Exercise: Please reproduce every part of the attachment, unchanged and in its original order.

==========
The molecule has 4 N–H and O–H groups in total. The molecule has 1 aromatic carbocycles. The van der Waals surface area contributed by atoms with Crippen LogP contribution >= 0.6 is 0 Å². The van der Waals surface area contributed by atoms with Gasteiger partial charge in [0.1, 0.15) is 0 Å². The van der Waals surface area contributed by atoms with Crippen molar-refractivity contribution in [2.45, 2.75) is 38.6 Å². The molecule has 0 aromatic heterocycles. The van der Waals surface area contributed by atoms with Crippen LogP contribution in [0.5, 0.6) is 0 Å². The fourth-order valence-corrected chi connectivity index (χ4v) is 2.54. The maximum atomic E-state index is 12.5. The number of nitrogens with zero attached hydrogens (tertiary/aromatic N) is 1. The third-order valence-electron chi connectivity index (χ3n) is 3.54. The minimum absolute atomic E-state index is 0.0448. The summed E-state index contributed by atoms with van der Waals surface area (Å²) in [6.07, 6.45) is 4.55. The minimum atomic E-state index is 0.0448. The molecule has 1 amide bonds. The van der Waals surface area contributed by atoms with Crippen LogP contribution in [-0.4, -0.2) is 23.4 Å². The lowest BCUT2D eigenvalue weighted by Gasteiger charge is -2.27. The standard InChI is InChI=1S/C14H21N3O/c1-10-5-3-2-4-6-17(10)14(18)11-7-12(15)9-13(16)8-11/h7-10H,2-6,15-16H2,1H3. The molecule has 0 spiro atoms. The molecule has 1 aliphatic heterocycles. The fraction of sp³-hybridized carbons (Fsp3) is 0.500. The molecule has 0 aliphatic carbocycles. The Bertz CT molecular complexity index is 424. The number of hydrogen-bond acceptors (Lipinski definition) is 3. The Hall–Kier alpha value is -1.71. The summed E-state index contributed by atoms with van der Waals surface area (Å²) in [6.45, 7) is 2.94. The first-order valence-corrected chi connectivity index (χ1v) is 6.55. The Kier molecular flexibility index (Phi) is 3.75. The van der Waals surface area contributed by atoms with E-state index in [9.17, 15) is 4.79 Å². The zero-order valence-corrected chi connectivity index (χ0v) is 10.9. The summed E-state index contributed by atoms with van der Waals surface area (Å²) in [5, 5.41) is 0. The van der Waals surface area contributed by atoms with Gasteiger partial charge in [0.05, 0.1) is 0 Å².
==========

The molecule has 4 N–H and O–H groups in total. The molecule has 1 aromatic carbocycles. The van der Waals surface area contributed by atoms with Crippen LogP contribution >= 0.6 is 0 Å². The van der Waals surface area contributed by atoms with Gasteiger partial charge in [0.1, 0.15) is 0 Å². The van der Waals surface area contributed by atoms with Crippen molar-refractivity contribution in [2.45, 2.75) is 38.6 Å². The molecule has 0 aromatic heterocycles. The van der Waals surface area contributed by atoms with Crippen LogP contribution in [0.5, 0.6) is 0 Å². The fourth-order valence-corrected chi connectivity index (χ4v) is 2.54. The maximum atomic E-state index is 12.5. The number of nitrogens with zero attached hydrogens (tertiary/aromatic N) is 1. The third-order valence-electron chi connectivity index (χ3n) is 3.54. The minimum absolute atomic E-state index is 0.0448. The summed E-state index contributed by atoms with van der Waals surface area (Å²) in [6.07, 6.45) is 4.55. The minimum atomic E-state index is 0.0448. The molecule has 1 amide bonds. The van der Waals surface area contributed by atoms with Crippen LogP contribution in [-0.4, -0.2) is 23.4 Å². The lowest BCUT2D eigenvalue weighted by Gasteiger charge is -2.27. The standard InChI is InChI=1S/C14H21N3O/c1-10-5-3-2-4-6-17(10)14(18)11-7-12(15)9-13(16)8-11/h7-10H,2-6,15-16H2,1H3. The molecule has 0 spiro atoms. The molecule has 1 aliphatic heterocycles. The fraction of sp³-hybridized carbons (Fsp3) is 0.500. The molecule has 0 aliphatic carbocycles. The Bertz CT molecular complexity index is 424. The number of hydrogen-bond acceptors (Lipinski definition) is 3. The Hall–Kier alpha value is -1.71. The summed E-state index contributed by atoms with van der Waals surface area (Å²) in [6.45, 7) is 2.94. The first-order valence-corrected chi connectivity index (χ1v) is 6.55. The Kier molecular flexibility index (Phi) is 3.75. The van der Waals surface area contributed by atoms with E-state index in [9.17, 15) is 4.79 Å². The zero-order valence-corrected chi connectivity index (χ0v) is 10.9. The summed E-state index contributed by atoms with van der Waals surface area (Å²) in [5, 5.41) is 0. The van der Waals surface area contributed by atoms with Gasteiger partial charge in [0.05, 0.1) is 0 Å².